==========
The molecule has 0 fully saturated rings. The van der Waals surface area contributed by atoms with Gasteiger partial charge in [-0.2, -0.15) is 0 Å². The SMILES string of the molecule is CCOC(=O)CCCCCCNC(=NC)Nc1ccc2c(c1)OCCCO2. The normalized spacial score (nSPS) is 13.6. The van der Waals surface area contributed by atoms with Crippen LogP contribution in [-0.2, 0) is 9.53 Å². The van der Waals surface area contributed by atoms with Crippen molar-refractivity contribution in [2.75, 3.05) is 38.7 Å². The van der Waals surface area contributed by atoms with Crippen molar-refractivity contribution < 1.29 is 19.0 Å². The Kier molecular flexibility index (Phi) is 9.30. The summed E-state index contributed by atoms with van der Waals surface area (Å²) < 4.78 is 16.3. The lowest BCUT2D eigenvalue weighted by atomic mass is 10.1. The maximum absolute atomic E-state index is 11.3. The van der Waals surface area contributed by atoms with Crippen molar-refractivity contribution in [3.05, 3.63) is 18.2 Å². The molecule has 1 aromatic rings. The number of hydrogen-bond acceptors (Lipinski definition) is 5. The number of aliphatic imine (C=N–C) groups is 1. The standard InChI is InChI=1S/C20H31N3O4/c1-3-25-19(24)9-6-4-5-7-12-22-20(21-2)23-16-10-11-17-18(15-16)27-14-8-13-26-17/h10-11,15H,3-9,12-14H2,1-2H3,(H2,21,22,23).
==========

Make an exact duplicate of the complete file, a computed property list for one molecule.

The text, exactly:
The molecule has 0 fully saturated rings. The van der Waals surface area contributed by atoms with Gasteiger partial charge in [-0.2, -0.15) is 0 Å². The SMILES string of the molecule is CCOC(=O)CCCCCCNC(=NC)Nc1ccc2c(c1)OCCCO2. The normalized spacial score (nSPS) is 13.6. The van der Waals surface area contributed by atoms with Crippen LogP contribution in [-0.2, 0) is 9.53 Å². The van der Waals surface area contributed by atoms with Crippen molar-refractivity contribution in [2.75, 3.05) is 38.7 Å². The van der Waals surface area contributed by atoms with Crippen molar-refractivity contribution < 1.29 is 19.0 Å². The Kier molecular flexibility index (Phi) is 9.30. The summed E-state index contributed by atoms with van der Waals surface area (Å²) < 4.78 is 16.3. The lowest BCUT2D eigenvalue weighted by atomic mass is 10.1. The maximum absolute atomic E-state index is 11.3. The van der Waals surface area contributed by atoms with Crippen molar-refractivity contribution in [3.05, 3.63) is 18.2 Å². The molecule has 1 aromatic rings. The number of hydrogen-bond acceptors (Lipinski definition) is 5. The number of aliphatic imine (C=N–C) groups is 1. The standard InChI is InChI=1S/C20H31N3O4/c1-3-25-19(24)9-6-4-5-7-12-22-20(21-2)23-16-10-11-17-18(15-16)27-14-8-13-26-17/h10-11,15H,3-9,12-14H2,1-2H3,(H2,21,22,23).